Black Panther accumulated historic numbers at the box office over the President’s Day weekend, earning $426.6 million globally and $242 domestically. Overall, the reviews have been exceedingly positive, and the film shines an important light on representation in Hollywood and black storytelling. However, last week, fans were upset over the alleged removal of a possible lesbian storyline between Okoye and Ayo, two of King T’Challa’s guards. This week, the actress who portrayed Ayo, Florence Kasumba confirmed the story to Vulture.
“The thing is, if the makers would have wanted everyone to see the scene, it would have been in the movie. The final result that we’ve seen, there were a few scenes that have been cut. Different scenes, alsothey didn’t make it into the movie for certain reasons, and at that point, I have to say: What their reason is, I can’t tell you, because nobody told me about whether it’s in or not,” Kasumba said.
The scene in question was showed to press as a sneak peak in April of last year, and included a flirtation between Ayo and Okoye. Joanna Robinson of Vanity Fair described the moment, noting, “Okoye eyes Ayo flirtatiously for a long time as the camera pans in on them. Eventually, she says, appreciatively and appraisingly, ‘You look good.’ Ayo responds in kind. Okoye grins and replies, ‘I know.’”
In the World of Wakanda comics, Ayo is in a lesbian relationship with a woman named Aneka, so the scene seemed like a nod to Ayo’s personal life. Unfortunately, the scene was cut and Marvel shut down the rumors that Black Panther would feature a lesbian character, which sparked the hashtag #LetAyoHaveAGirlfriend amongst fans.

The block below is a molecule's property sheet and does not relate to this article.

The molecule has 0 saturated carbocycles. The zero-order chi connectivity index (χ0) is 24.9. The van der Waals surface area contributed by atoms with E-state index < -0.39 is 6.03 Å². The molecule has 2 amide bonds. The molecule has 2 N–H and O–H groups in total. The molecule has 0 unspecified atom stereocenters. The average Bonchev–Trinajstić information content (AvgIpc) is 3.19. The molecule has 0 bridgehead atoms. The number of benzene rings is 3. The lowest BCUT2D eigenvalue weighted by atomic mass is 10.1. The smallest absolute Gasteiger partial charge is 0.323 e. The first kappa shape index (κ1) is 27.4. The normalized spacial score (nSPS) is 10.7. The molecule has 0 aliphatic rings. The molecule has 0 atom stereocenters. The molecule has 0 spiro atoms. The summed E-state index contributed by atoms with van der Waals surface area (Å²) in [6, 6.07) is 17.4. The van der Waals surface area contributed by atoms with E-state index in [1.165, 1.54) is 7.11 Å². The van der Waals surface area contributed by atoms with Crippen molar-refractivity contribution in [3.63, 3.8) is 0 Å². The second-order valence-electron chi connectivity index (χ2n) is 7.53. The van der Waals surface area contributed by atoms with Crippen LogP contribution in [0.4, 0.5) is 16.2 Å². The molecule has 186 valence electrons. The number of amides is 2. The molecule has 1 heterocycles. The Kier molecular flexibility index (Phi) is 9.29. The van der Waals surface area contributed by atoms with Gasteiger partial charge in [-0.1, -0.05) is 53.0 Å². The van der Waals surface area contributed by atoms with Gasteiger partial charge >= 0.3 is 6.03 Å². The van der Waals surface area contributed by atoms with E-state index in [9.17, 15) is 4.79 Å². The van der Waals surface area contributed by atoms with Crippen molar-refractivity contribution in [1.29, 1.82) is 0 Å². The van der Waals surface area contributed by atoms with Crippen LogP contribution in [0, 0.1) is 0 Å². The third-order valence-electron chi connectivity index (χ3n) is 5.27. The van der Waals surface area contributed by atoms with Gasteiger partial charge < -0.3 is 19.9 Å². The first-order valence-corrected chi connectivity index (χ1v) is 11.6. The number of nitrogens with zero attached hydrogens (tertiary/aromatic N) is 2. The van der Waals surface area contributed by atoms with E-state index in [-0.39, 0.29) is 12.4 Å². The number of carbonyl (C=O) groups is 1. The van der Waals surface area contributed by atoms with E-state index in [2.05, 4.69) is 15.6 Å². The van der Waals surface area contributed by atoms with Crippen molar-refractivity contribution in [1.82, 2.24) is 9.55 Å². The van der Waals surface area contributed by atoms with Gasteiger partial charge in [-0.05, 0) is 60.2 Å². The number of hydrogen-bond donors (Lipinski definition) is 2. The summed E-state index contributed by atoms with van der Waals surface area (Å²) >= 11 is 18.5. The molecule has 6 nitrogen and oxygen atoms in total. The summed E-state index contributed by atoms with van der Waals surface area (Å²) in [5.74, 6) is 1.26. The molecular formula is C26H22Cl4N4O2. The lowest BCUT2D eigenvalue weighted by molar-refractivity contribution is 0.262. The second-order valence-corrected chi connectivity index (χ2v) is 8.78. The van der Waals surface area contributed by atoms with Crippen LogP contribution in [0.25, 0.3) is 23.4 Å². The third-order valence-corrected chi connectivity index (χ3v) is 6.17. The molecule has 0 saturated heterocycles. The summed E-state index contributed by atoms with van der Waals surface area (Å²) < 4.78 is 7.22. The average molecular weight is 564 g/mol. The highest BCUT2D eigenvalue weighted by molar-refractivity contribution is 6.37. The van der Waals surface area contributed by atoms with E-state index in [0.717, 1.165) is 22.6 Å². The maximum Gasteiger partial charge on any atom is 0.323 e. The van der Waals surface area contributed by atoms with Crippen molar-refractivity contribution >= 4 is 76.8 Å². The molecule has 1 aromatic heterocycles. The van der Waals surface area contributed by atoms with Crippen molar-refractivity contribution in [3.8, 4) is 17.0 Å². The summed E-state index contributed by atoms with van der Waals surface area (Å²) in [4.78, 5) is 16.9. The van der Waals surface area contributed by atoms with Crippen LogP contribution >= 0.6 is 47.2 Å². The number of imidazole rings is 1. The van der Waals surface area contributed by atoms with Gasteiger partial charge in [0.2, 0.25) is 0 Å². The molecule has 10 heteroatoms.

“But at this point, I personally think people have no idea who T’Challa is, who are the Wakandans, what is Wakanda, where is Wakanda, what is their culture,” Kasumba told Vulture. “There are so many important things that had to be told in these two hours. So the focus was on what is so important for T’Challa. What happens after the last movie that we saw. I know all the other scenes that we have also filmed that are not in the movie. People have their reasons why not.”
So, maybe in the future Black Panther films, we’ll get a deeper glimpse into Ayo’s life. When asked if she’d like to see Ayo in a queer relationship on-screen, Kasumba said, “I’d love to, at some point. Not now, because it’s too soon. At this point, the focus is somewhere else. I started reading World of Wakanda towards the end of filming and I loved reading the comics. I loved reading about, ‘Okay, how do the Doras become Doras?’ That’s the whole reason why we had a boot camp [to train for the movie]: In order to be physically able to move as a unit. That was more important. That’s what I’m saying, right? Who is in love with whom and whatever that was not important in this movie.”
Last week, the movie’s co-writer Joe Robert Cole was cagey about the issue of straight-washing in an interview with Screen Crush.
“The scene you’re talking about, I don’t remember,” he told the outlet. “I can’t remember the exact exchange you’re talking about, but I think it was really brief. I’m not sure. I know that it was not–there wasn’t some major theme through that we were looking to explore with that in terms of the story. We didn’t, like, pull out a full thread of some theme.”
Black Panther is in theaters now.